Wednesday, April 26, 2017

Instincts


Photo by Jenny Ellison

The day before Easter we pulled the taps from the maple trees, washed the cans we collected sap in and the pans in which we boiled it. We stacked the split fire wood neatly and covered it. We’d boiled off the last syrup earlier in the week and the sap hadn’t run since then.

Even though we’d only finished 50 quarts of syrup compared to 200 quarts last year, it felt like time to close the sugarbush for the year. We’d heard the spring peepers croaking in the swamps and the sand hill cranes flew across the sky. Saturday, we found bloodroot in bloom, a sure sign that sugarbush was over. Every year the blood root bloom as we dismantle our syruping operation. Our instincts had been right.

Monday morning, I walked out of the barn in the pouring rain to feed Simone and let the chickens out of the pen for the day. Simone’s instincts told her that the square shape in the musty smelling green flapping poncho should not be trusted. She recognized the bottle and my voice, but I looked wrong and smelled wrong. She wasn’t about to get close enough to nurse. I took off the poncho to feed her.

The next day Newton and I walked the hayfield through the still damp grasses. He darted from side to side, nose busy following fresh scents – deer, fox, gopher. Suddenly he stopped, threw himself to the ground and wriggled ecstatically. I can’t begin to imagine what instinct causes a dog to roll himself in poop, but it sure stunk.

Saturday, April 1, 2017

Maple syrup spring

It has been a strange spring. The sap hasn't run well. We'll have a day of almost perfect weather (nights below freezing and days in the 40's) and the sap will begin to run, but the next day will be too warm or too cool and no sap will run. We should have perhaps tapped our trees in February when the weather was perfect for an entire week, but we were in the middle of lambing and it was after all, almost a month too early. Even with global warming, we didn't expect the sap run to be three weeks early. This year we haven't known from one day to the next whether the sap would run. So we checked the trees every morning, and if the sap ran, we collected it, concentrated it and boiled it down to syrup. If it didn't run, we returned to our normal lives for a day or two and then rechecked the trees.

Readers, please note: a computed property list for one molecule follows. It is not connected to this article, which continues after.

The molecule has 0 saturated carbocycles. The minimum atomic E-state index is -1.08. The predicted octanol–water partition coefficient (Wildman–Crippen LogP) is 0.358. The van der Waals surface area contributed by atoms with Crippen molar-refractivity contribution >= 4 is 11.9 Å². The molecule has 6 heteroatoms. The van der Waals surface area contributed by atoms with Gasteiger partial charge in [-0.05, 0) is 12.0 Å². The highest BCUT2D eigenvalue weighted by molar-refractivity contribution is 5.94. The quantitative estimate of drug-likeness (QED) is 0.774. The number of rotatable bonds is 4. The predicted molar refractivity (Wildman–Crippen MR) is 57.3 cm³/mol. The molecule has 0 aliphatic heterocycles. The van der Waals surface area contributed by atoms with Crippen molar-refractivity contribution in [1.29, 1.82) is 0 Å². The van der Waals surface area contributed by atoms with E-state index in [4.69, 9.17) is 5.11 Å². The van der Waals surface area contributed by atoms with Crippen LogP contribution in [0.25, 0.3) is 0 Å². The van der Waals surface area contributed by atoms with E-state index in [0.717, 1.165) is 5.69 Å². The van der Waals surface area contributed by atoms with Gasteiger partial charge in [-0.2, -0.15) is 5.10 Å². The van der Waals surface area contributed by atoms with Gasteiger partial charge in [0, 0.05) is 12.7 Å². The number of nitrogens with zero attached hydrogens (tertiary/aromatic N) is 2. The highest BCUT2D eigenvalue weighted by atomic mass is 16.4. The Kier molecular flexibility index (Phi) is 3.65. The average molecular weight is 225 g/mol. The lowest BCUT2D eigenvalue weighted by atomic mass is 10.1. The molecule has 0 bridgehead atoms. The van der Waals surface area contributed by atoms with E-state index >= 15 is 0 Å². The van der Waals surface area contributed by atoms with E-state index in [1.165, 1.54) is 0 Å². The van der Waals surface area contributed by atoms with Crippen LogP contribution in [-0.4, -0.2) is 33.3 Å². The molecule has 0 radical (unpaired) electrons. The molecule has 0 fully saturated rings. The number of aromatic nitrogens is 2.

Over the winter, Dave built a reverse osmosis concentrator to take 2/3's of the water out of the sap. It worked well, cutting our use of firewood drastically. Even with boiling the concentrated sap hard to syrup, we ended the season with more split wood than we had when we began - and almost unheard of event.

We haven't harvested much sap this spring, but we have had a wonderful time in the woods and that is after all, what sugaring is all about.  It's about learning to recognize the difference between chickadees flitting branch to branch and the nuthatches who hop up and down the trunks of trees looking for insects - both small black and white birds, but with completely different habits.

Sugarbush is about the joy of drinking sweet tree juice right from the tap.

video

                                                                      video by Leah Rassmussen

Spring in the maple woods is the haunting calls of long skeins of swans high in the sky heading north, and the chuckle of sand hill cranes in the thawing swamps.

Sugaring is about inhaling the smell of woodsmoke and hot maple as we pour a 2' X 3' pan of finished syrup into a metal bucket.

Mostly, sugarbush is a time to sit in the sun and converse with the people who gather in the woods for reasons similar to ours. It is a slice out of time where chores at home don't get done, our lives are full to overflowing, and yet, we relax, slip back into a less pressured time and just enjoy being alive.